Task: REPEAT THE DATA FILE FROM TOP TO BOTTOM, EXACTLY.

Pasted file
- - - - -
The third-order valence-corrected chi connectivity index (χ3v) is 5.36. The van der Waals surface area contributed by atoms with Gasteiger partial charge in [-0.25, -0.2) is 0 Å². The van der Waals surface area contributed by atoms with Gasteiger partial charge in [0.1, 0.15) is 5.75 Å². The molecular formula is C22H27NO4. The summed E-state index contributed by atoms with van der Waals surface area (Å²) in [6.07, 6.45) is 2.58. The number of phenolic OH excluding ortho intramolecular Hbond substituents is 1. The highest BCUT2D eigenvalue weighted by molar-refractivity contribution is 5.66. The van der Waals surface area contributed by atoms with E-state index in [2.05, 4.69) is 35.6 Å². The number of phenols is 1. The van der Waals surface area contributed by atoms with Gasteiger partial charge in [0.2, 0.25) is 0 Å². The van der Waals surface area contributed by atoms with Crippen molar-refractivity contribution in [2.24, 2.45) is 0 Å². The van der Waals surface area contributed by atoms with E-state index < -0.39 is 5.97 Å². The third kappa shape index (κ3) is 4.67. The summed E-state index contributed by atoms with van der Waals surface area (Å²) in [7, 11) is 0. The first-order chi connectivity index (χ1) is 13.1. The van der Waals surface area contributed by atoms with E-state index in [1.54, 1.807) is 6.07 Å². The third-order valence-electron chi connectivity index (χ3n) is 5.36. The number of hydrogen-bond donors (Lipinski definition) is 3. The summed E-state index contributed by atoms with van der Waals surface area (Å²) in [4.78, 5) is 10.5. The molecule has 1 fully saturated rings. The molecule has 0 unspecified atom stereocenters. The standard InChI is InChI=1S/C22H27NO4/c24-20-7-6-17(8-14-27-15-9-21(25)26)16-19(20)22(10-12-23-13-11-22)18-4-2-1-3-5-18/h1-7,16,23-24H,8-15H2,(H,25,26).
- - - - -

The third-order valence-corrected chi connectivity index (χ3v) is 5.36. The van der Waals surface area contributed by atoms with Gasteiger partial charge in [-0.25, -0.2) is 0 Å². The van der Waals surface area contributed by atoms with Gasteiger partial charge in [0.1, 0.15) is 5.75 Å². The molecular formula is C22H27NO4. The summed E-state index contributed by atoms with van der Waals surface area (Å²) in [6.07, 6.45) is 2.58. The number of phenolic OH excluding ortho intramolecular Hbond substituents is 1. The highest BCUT2D eigenvalue weighted by molar-refractivity contribution is 5.66. The van der Waals surface area contributed by atoms with E-state index in [2.05, 4.69) is 35.6 Å². The number of phenols is 1. The van der Waals surface area contributed by atoms with Gasteiger partial charge in [0.2, 0.25) is 0 Å². The van der Waals surface area contributed by atoms with Crippen molar-refractivity contribution in [2.24, 2.45) is 0 Å². The van der Waals surface area contributed by atoms with E-state index < -0.39 is 5.97 Å². The third kappa shape index (κ3) is 4.67. The summed E-state index contributed by atoms with van der Waals surface area (Å²) in [7, 11) is 0. The first-order chi connectivity index (χ1) is 13.1. The van der Waals surface area contributed by atoms with E-state index in [1.54, 1.807) is 6.07 Å². The third-order valence-electron chi connectivity index (χ3n) is 5.36. The number of hydrogen-bond donors (Lipinski definition) is 3. The summed E-state index contributed by atoms with van der Waals surface area (Å²) in [4.78, 5) is 10.5. The molecule has 1 fully saturated rings. The molecule has 0 unspecified atom stereocenters. The standard InChI is InChI=1S/C22H27NO4/c24-20-7-6-17(8-14-27-15-9-21(25)26)16-19(20)22(10-12-23-13-11-22)18-4-2-1-3-5-18/h1-7,16,23-24H,8-15H2,(H,25,26).